In order to obtain a fair ‘OER picture’ for the Global South, a large-scale study has been carried out for a series of countries, including Kenya. In this webinar, I report on the Kenyan study, run at four universities that have been selected with randomly sampled students and lecturers. Empirical data have been generated by the use of a student and a lecturer questionnaire to which in total 798 students and 43 lecturers have responded.
Selected from the very rich source two major outcomes are: (i) there is a significant digital differentiation among lecturers and students at urban versus rural universities in terms of their proficiency and internet accessibility; and (ii) the awareness and appreciation of the OER concept and open licensing is low but from the actual processing by respondents of educational resources (not necessarily open) a ‘preparedness for openness’ can be derived that promises well for the future.
Dr. Judith Pete is a Lecturer and Research Coordinator at the Tangaza University College of the Catholic University of Eastern Africa in Nairobi, Kenya. She recently graduated with her PhD from the Open University Nederlands at the Faculty of Management, Science and Technology; with her thesis on OER Differentiation, a cross-country study in three countries in Africa. She is part of the GO-GN network and was one of the researchers involved in the ROER4D project. She has also been a consultant with Hewlett Foundation through GO-GN on Diversity Equity and Inclusion project
The misuse of text-matching software in universities actively encourages students to plagiarise. While there is no doubt that plagiarism needs to be addressed to maintain academic standards and to safeguard the integrity of the academic project, there is a significant misunderstanding about what text-matching technologies do. This presentation draws from Amanda’s PhD study and a number of co-publications that Amanda and Sioux have produced to look at how text-matching software has been understood across the South African higher education sector. An analysis of institutional policies from public universities across South Africa and interviews with members of institutional plagiarism committees reveals that technology is a key facet in these universities’ attempts to reduce the incidents of plagiarism and that Turnitin is the most favoured text-matching tool. However, the software is misunderstood to be a plagiarism detection tool and is used mainly for policing purposes, ignoring its educational potential for student development. These misunderstandings were found to direct students to behave in undesirable ways.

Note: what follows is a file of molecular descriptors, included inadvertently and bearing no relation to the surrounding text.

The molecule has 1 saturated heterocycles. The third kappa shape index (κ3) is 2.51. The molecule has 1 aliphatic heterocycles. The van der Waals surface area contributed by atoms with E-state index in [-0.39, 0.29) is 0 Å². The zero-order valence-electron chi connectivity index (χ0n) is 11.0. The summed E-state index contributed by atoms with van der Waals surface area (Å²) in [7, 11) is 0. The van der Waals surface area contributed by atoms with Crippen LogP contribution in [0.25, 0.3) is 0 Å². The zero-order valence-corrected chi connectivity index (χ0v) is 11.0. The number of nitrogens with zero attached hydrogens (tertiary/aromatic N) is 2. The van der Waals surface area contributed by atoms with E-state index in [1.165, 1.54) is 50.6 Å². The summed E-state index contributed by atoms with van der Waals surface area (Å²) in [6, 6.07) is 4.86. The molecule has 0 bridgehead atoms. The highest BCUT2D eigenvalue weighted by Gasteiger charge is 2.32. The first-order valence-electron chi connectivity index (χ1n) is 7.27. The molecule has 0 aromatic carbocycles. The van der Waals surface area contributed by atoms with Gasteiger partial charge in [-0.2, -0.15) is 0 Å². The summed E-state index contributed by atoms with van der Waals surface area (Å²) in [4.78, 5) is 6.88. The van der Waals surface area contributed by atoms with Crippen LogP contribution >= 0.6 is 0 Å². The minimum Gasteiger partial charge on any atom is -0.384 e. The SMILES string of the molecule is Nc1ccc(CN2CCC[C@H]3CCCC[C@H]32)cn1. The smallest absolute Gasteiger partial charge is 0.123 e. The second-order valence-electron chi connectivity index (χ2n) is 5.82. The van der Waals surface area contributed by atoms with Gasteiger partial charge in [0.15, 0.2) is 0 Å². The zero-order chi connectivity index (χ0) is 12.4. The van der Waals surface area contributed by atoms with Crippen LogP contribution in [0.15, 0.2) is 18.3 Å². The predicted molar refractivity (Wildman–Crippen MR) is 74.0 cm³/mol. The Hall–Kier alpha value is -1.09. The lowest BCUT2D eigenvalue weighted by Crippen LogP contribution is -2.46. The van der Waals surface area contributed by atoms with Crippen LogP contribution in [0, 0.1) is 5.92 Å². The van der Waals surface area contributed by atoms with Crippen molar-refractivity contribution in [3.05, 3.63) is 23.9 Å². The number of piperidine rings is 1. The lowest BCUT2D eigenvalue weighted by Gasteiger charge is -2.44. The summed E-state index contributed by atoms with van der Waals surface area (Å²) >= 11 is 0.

Sioux McKenna is the Director of Postgraduate Studies at Rhodes University where she runs a number of support initiatives for supervisors and scholars. Sioux also runs a large PhD programme in higher education studies, with research focusing on teaching and learning, national qualification frameworks, the development of institutional policy, university governance, and alignment between policy and teaching, learning and assessment.
Sioux’ particular concern is with who gets access to higher education and how the norms and values of the institution emerge as literacy practices. She has authored over sixty articles and book chapters, including co-authoring two books: Going to University (2018, African Minds) and Calling for Change (forthcoming, UKZN Press). Sioux has extensive experience in higher education having served on the South African accreditation committee for seven years and participating in institutional reviews in South Africa, Oman, Egypt and Bahrain. Sioux is also the project manager for a number of international collaborations, including a national supervision development course, Strengthening Postgraduate Supervision (www.postgradsupervision.com), and an online Creative Commons site, Enhancing Postgraduate Environments (www.postgradenvironments.com). Professor Sioux McKenna – [email protected]https://orcid.org/0000-0002-1202-5999
Amanda Mphahlele is a lecturer in Business Management at the University of Johannesburg and researching plagiarism for her PhD in Higher Education Studies through Rhodes University.